Couple weeks ago my math teacher gave this problem to the class:

Solve for x

Here the tower of x’s is supposedly infinite (although I have no way of showing that in Latex).

The solution is simple, and it involves a single trick. Notice that the tower is infinite; thus if you remove an x from it, the power doesn’t change. Thus **the exponent of the left hand side is equal to the whole left hand side**. As the left hand side is equal to the right hand side which is 2, by substitution you get , and .

There are a couple of problems in this approach.

Consider the similar equation, . If we use the same logic, it follows that or .

Clearly that is not possible, as the left hand side equals , which cannot both equal 2 and 4. Evaluating it on a computer confirms that 2 is the value of this expression.

Even weirder is the case where ; when , the value of the expression converges to 2.4780526802882967 for the tower, where algebra dictates it should be 3.

What is going on here?

### Introducing the Product Log function

The Product log function (sometimes called the *Lambert W function* or *Omega function* is an interesting function. It is usually written as , with this definition:

Compare this with the natural log:

The Product log function allows you to solve some interesting problems that can’t be solved with normal logarithms:

#### Example 1

#### Example 2

So the pattern is to manipulate the equation into , where does not contain the variable. From there, , and we can solve it because the variable is in .

### A closed form expression

Similar to the two examples, we start by solving for :

For the infinite tower scenario, let . Then, , since the tower is infinite already. From what we just did, .

Let’s use this formula to compute :

Why is it that ? , so because .

Similarly this rule applies to other numbers: .

### Limitations of the W function

The plot of looks like this:

Here, the function ‘stops’ at the point , because there is no value when .

So if is only meaningful when , then in the previous closed form expression , which means .

This is easily imagined: and there is no solution to . So the graph of looks like this:

Surprisingly, the formula does not fail for , as gives the correct answer of 2.478. Where I said previously that , this only applies when ; otherwise the two diverge.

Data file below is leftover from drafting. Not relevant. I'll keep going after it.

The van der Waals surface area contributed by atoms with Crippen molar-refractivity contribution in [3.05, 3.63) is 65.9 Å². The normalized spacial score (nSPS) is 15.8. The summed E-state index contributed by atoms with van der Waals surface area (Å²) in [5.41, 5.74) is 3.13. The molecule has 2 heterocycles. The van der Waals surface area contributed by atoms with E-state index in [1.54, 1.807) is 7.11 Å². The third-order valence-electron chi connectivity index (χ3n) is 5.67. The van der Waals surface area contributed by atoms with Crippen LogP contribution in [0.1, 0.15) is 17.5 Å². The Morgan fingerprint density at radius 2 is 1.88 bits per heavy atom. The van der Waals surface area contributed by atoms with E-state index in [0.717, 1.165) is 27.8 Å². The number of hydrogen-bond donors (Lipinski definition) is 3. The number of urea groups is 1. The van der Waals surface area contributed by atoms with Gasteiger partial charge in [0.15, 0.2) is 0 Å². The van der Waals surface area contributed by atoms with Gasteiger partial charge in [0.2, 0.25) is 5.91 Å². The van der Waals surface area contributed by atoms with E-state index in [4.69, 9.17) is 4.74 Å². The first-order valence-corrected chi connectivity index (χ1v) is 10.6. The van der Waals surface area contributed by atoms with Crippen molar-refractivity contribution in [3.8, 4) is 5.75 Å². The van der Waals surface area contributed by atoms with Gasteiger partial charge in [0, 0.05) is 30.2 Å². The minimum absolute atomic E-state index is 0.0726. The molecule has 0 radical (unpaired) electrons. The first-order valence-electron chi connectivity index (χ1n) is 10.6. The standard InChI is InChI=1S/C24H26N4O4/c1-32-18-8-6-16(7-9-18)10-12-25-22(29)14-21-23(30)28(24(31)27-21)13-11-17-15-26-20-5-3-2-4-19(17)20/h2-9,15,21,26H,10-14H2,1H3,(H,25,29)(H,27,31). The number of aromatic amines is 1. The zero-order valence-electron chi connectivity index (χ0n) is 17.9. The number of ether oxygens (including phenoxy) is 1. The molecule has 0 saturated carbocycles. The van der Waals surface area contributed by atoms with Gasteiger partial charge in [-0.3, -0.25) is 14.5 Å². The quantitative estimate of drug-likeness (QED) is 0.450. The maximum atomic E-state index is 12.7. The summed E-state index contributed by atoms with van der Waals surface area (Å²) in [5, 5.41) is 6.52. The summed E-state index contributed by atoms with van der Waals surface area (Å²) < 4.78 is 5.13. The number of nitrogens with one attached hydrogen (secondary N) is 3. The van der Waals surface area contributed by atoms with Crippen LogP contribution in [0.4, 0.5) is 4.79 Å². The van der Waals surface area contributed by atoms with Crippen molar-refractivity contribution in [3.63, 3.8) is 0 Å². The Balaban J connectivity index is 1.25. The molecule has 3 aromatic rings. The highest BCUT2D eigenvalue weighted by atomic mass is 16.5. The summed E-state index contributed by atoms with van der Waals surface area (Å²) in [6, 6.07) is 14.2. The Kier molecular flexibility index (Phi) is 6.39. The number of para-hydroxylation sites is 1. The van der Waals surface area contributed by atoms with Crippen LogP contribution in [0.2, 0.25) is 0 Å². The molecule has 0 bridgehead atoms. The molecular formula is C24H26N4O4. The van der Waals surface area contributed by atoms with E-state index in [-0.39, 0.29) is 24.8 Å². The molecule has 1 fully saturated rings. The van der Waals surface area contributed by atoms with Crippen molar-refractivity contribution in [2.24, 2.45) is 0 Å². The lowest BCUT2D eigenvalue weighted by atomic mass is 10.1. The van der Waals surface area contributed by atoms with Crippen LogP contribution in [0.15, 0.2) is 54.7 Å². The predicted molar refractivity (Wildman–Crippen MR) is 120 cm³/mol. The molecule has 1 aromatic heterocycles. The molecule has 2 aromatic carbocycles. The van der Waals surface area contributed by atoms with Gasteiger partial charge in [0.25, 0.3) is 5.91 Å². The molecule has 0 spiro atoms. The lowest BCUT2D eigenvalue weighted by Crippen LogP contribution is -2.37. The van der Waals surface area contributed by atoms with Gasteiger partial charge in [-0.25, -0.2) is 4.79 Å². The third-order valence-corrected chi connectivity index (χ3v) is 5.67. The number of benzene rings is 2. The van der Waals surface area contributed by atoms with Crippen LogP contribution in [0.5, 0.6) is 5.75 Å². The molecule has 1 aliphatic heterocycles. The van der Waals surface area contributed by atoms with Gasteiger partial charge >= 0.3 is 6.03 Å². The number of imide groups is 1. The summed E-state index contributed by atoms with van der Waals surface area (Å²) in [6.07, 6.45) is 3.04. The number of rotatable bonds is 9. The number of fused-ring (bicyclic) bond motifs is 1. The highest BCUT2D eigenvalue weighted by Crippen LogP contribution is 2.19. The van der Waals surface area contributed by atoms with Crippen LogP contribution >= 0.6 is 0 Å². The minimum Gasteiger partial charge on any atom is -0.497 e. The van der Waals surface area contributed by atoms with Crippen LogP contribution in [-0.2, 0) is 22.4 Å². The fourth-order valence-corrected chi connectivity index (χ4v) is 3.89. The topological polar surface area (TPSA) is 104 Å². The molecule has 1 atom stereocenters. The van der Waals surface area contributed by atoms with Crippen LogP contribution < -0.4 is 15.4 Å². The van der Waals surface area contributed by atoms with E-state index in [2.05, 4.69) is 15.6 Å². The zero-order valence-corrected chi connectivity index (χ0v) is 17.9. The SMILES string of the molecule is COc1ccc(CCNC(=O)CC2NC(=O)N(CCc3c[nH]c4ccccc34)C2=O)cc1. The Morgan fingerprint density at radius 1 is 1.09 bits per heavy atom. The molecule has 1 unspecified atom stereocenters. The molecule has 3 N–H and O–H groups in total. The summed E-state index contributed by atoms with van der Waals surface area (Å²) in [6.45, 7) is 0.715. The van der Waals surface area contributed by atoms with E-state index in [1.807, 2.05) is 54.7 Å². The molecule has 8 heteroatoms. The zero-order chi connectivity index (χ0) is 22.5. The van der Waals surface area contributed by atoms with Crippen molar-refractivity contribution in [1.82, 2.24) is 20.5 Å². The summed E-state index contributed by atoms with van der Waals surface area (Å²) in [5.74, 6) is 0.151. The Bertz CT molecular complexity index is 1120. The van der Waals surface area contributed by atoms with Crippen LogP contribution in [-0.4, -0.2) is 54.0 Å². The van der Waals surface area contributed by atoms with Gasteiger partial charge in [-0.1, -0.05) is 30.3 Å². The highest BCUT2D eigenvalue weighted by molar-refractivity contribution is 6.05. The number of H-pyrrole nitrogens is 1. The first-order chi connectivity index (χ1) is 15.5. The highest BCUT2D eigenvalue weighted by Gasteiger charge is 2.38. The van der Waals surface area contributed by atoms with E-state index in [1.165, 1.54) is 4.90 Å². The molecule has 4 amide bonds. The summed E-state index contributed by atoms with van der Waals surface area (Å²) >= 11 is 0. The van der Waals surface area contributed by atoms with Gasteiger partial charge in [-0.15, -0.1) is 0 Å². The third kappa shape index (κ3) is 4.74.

### Recap

The expression is only valid for . The value of the expression can never exceed (unless of course it’s infinity).

There is also a lower bound for x: it doesn’t work unless ; I didn’t explain the reasoning in this post.

hi! nice post on this curious expression. I was wondering why x has to be greater than e^{-e} can you send me a reference for the proof, please? I can’t figure it out thanks!

LikeLike

Hi. Unfortunately I don’t have any proof for that statement, but basically what happens is it doesn’t converge because the result ‘oscillates’ between two different values if x is smaller than a certain amount.

LikeLike

So, why doesn’t the method your teacher used work? I see the contradiction, but is there a better explanation?

LikeLike

The maximum value of an infinite tower is e, so there is no x such that a tower of x’s evaluates to 3 or 4.

The original argument shows (correctly) that tower(x) = 4 implies x = 2. But it doesn’t show that tower(2) = 4.

LikeLike

One thing I’ve never figured out – if x^x^x….^x = 2 (= y), then if you raise both sides to the power x, you get x^x^x….^x^x (=y) = 2^x, because the left side is unaffected, as its an infinite series. Therefore, you have now shown that y = 2 and y = 2^x, implying x=1. Why doesn’t this work?

LikeLike

Because the tower of x’s by convention means the limit of the sequence u(0) = x, u(i+1) = x^u(i), which converges for x upto 1.44-ish. Your argument would apply to the alternative sequence u(0) = x, u(i+1) = u(i)^x, which does not converge for any x > 1.

I suggest you put x = sqrt(2) and calculate the first few terms of each of the two sequences – it will quickly become obvious.

LikeLike

Hi. Thanks for the reply. Yeah, I spotted that too, shortly after my post. It’s interesting how powers are not associative (i.e. x^(x^x) does not equal (x^x)^x), unlike all the other operators everyone is used to (multiplication, addition, etc). I’d incorrectly assumed that because there were no brackets in the original tetration equation, that it would, but I guess that shows the dangers of making assumptions. Still, a bit ambiguous to write the problem x^x^x^.. without brackets given associativity doesn’t hold. Anyway, thanks for your reply

LikeLike